Can you afford to "eat green"?

Written by: Rob Peters

In a perfect world we would all be eating green products. We would steer clear of the hormone-injected monster turkey, we would balk at the chickens that are packed into a shed, sat down on a cement floor and eat 23 hours of the day, before being slaughtered and sent off to a supermarket shelf, the de-beaked chickens sitting in tiny cages for their eggs is a horror-show, and we would avoid mass-produced products like the plague.

But this is not a perfect world, and while eating green is commendable, is it affordable?

It’s a question I posed to myself before taking on this article, but first it was necessary for me to understand exactly what eating green is, and there doesn’t seem to be a simple answer.

Trying to get your head around things like food miles (the distance a product travels to get to your plate), climate-friendly food (the amount of energy required to produce a certain type of produce) and eating organic can become a headache, particularly when you consider the debate that rages around each topic under the ‘eating green‘ umbrella.

A meat-free Monday campaign for example triggered a massive debate – and in some sectors an outcry – within one local organisation, and I can guarantee any of the above mentioned factors have done the same at some point in time as people on each side of the fence waded in with their own particular viewpoint.     

I am no expert, so giving advice on the subject would be purely opinion-based.

I approached coordinators who work for the ESKOM Energy and Sustainability Programme – a partnership environmental education programme between ESKOM and WESSA – to get their thoughts on the viability of eating green in SA.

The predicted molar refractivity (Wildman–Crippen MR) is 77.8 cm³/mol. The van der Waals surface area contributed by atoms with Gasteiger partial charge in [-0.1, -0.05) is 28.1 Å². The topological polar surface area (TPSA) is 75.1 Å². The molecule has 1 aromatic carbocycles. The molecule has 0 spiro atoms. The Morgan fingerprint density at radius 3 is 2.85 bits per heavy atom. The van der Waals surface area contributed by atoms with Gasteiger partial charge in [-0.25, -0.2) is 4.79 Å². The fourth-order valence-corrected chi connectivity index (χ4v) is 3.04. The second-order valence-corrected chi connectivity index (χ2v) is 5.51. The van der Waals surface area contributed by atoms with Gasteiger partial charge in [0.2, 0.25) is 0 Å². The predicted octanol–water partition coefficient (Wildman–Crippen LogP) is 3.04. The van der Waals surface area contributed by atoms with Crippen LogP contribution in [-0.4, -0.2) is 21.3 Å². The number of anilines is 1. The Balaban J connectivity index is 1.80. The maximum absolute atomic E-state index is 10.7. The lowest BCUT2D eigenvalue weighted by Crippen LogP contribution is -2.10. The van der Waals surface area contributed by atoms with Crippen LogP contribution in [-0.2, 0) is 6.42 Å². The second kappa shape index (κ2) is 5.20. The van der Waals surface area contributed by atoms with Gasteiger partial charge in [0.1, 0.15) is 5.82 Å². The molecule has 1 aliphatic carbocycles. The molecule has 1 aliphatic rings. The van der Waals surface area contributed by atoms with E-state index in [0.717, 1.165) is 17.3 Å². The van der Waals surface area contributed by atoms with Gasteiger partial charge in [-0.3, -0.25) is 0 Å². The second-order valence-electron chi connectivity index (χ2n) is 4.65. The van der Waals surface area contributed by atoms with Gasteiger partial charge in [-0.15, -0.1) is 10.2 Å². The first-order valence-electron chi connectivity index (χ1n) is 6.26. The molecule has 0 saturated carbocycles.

Bear in mind the bulk of the population gets by on a shoe-string budget, and in that light, they mobilised their regional coordinators to see exactly what is available, ranging from organic markets to more upmarket stores like Woolworths. Participants were given R50 and sent out in search of a green meal.

The main objectives of this project were:

  • To understand the social and environmental cost of eco-meals;
  • To determine whether an average budget would be enough to source an eco-meal;
  • To calculate the footprints of the meals we consume;
  • To determine how difficult it is to source environmentally or socially friendly food products.

The results do clear a few things up, but as they themselves admit, it has prompted them to look into a more thorough investigation in the future to get a better understanding of the situation.

One of the biggest issues that seemed to come out of the initial results – and remember these are very early findings – is the lack of environmental information at the stores.

One of the WESSA participants found that the packaged organic items, which were labelled, were beyond the budget, while the loose vegetables could have come from anywhere. That’s where the food miles come in obviously. One store’s staff could provide answers on where the food came from, but another had no clue. So it varies on that front.

Another interesting point made is that buying ‘organic‘ is not necessarily best for the planet. For example, you might be picking up a tin of organic tomato paste, but if it came from Italy you’re not doing all that much really. Local produce is the way to go and asking shop assistants where the product comes from is your best bet. But as it has been pointed out, that may not provide you with any answers!

Most concerning of the participant’s findings, however, was the cost of the organic food.

After completing the process at a number of different producers, it became evident that only higher-income earners were able to truly embrace green eating.

If you are not amongst that group – which to be honest I do not count myself amongst the country’s elite -you can grow your own, but I’m not about to start a vegetable garden… my wife tried and failed on that front some time ago. Buying from a local community – a nearby rural town for example – is another option, which will not only help on the ‘green front’, but will also benefit the community.

It needs to be stressed that this is a very brief summary of both the project and the findings, but it’s apparent that not only does there need to be a more in-depth study of the local knowledge of ‘green eating’, but there needs to be a very large shift in the attitudes of both the providers of produce, the storekeepers and those that buy it.

The liveeco team

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